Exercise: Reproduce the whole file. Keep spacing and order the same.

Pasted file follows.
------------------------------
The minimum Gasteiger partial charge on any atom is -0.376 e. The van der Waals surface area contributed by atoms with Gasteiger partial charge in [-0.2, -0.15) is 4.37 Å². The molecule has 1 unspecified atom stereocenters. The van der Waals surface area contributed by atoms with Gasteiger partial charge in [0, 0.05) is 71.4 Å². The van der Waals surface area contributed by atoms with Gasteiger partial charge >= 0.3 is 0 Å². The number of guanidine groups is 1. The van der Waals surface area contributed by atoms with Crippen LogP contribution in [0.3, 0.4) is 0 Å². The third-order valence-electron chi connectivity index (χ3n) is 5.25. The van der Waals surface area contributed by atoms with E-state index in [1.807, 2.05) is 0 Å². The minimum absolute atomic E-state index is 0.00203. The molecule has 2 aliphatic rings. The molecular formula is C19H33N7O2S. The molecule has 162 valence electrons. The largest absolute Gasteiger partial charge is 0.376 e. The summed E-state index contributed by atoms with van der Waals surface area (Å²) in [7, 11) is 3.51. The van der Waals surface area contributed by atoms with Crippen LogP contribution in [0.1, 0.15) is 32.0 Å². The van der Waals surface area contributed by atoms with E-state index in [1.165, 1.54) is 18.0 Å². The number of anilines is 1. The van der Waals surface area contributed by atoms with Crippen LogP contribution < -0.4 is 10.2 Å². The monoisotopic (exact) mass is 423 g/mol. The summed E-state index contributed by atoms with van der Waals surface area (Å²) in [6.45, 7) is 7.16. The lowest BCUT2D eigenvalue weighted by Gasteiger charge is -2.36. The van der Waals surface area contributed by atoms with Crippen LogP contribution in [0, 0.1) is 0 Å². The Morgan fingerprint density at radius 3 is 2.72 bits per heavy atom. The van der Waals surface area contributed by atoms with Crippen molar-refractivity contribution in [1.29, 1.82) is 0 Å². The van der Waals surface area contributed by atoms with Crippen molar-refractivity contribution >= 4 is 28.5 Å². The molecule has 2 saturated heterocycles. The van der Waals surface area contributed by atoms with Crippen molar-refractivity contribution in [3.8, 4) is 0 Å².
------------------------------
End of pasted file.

The minimum Gasteiger partial charge on any atom is -0.376 e. The van der Waals surface area contributed by atoms with Gasteiger partial charge in [-0.2, -0.15) is 4.37 Å². The molecule has 1 unspecified atom stereocenters. The van der Waals surface area contributed by atoms with Gasteiger partial charge in [0, 0.05) is 71.4 Å². The van der Waals surface area contributed by atoms with Gasteiger partial charge >= 0.3 is 0 Å². The number of guanidine groups is 1. The van der Waals surface area contributed by atoms with Crippen LogP contribution in [0.3, 0.4) is 0 Å². The third-order valence-electron chi connectivity index (χ3n) is 5.25. The van der Waals surface area contributed by atoms with E-state index in [1.807, 2.05) is 0 Å². The minimum absolute atomic E-state index is 0.00203. The molecule has 2 aliphatic rings. The molecular formula is C19H33N7O2S. The molecule has 162 valence electrons. The largest absolute Gasteiger partial charge is 0.376 e. The summed E-state index contributed by atoms with van der Waals surface area (Å²) in [7, 11) is 3.51. The van der Waals surface area contributed by atoms with Crippen LogP contribution in [0.1, 0.15) is 32.0 Å². The van der Waals surface area contributed by atoms with E-state index in [1.165, 1.54) is 18.0 Å². The number of anilines is 1. The van der Waals surface area contributed by atoms with Crippen LogP contribution < -0.4 is 10.2 Å². The monoisotopic (exact) mass is 423 g/mol. The summed E-state index contributed by atoms with van der Waals surface area (Å²) in [6.45, 7) is 7.16. The lowest BCUT2D eigenvalue weighted by Gasteiger charge is -2.36. The van der Waals surface area contributed by atoms with Crippen LogP contribution in [0, 0.1) is 0 Å². The Morgan fingerprint density at radius 3 is 2.72 bits per heavy atom. The van der Waals surface area contributed by atoms with Crippen molar-refractivity contribution in [1.29, 1.82) is 0 Å². The van der Waals surface area contributed by atoms with Crippen molar-refractivity contribution >= 4 is 28.5 Å². The molecule has 2 saturated heterocycles. The van der Waals surface area contributed by atoms with Crippen molar-refractivity contribution in [3.8, 4) is 0 Å².